APD hosts community listening session on body camera policy
ANCHORAGE, Alaska (KTUU) - The Anchorage Police Department hosted a community listening session Wednesday to hear input from members of the community on the department’s draft body camera policy.
APD is in the process of adopting a body camera policy after voters approved an annual $1.84 million property tax increase in April to fund the purchase of body cameras as well a significant technology upgrade for the department.
Attendance was lower than expected at the event held in the auditorium of Bettye Davis East Anchorage High School on Wednesday evening, a venue with 693 seats. Just 19 people spoke publicly about the draft policy.
“I emphasize, it’s just a draft and it’s subject to change based on your input,” said Acting Chief Ken McCoy. “We intend to take your feedback and suggestions from tonight, review them, and if we can, incorporate them into the draft policy.”
Public comments included concerns about transparency and lack of clarity in the draft policy. Multiple speakers urged the department to adjust the policy to ensure the timely release of footage to the public after incidents involving police use of force.
“We recommend that in cases where a person is killed, shot by a firearm or seriously injured, the department expeditiously release the video, no later than five days,” said Michael Garvey, advocacy director of the American Civil Liberties Union of Alaska. “... The alternative is that APD is able to withhold critical footage from the public and only release footage that they like, or portions of footage. In this case, body cameras go from a tool for transparency and accountability to a tool for police propaganda.”
Community members also said the policy needs to clearly define when officers are required to turn on the cameras and keep them on.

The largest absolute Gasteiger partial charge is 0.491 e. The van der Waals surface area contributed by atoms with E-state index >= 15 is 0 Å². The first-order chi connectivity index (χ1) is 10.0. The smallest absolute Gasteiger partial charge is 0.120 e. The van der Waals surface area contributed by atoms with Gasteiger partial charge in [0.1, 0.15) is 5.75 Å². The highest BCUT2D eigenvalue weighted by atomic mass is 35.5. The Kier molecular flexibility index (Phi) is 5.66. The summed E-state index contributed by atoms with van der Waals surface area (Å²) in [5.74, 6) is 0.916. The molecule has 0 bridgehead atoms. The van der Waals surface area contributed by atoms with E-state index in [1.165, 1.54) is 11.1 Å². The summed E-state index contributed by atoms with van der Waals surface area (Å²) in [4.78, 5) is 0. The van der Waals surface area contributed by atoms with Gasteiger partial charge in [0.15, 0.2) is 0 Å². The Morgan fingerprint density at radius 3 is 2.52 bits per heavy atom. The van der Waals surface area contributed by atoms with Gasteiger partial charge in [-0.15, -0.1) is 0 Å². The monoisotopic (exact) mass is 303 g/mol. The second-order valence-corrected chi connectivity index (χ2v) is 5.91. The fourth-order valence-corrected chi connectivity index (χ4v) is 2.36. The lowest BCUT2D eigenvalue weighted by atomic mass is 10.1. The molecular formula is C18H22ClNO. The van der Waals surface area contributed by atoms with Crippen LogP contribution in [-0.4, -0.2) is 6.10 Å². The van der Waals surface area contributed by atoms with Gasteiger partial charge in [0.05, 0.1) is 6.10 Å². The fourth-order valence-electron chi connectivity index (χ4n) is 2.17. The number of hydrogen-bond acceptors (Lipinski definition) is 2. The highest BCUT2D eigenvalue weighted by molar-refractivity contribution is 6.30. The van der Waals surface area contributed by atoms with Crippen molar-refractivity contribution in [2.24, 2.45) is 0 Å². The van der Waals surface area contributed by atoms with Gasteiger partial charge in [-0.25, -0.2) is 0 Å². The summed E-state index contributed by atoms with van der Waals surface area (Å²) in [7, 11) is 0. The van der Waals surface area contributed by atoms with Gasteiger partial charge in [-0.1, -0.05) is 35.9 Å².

“These cameras must be turned on anytime there is a law enforcement encounter. There should be no wiggle room,” said Celeste Hodge Growden, president and CEO of the Alaska Black Caucus.
Hodge Growden said there are some good things in the draft policy, but “the public interest is missing.” She said in addition to allowing the release of video to the public and requiring officers to turn their cameras on, the policy should also address how long the footage will be preserved.
Speakers also said they want to have more opportunities to weigh in on the policy going forward.
“Your message was clear to us,” McCoy said after the listening session. “So we’re going to get to work and we will be communicating more and providing more opportunities to continue this conversation.”
The event ended early, once there were no more members of the public wishing to be heard.
During an interview on Thursday, McCoy said he appreciated the community’s participation.
“I would have liked more attendance, but again, the people who did show up were very engaging and I felt it was a good representation of the community,” he said.
He said it’s clear the community views body cameras as a tool for to hold police accountable, and while he agrees, he also sees them as a tool to protect officers from false allegations.
“Transparency is a big piece of it, and, obviously there has to be some level of access to the video so we’re going to be looking very closely at how we can make it more accessible,” McCoy said.
He said the department plans to present a revised version of the draft policy to the Public Safety Advisory Commission later this month.
The listening session was streamed live on the department’s Facebook page. According to a spokesperson, the recorded video had at least 4,000 views by Thursday afternoon.
Editor’s note: This article has been updated with additional information.
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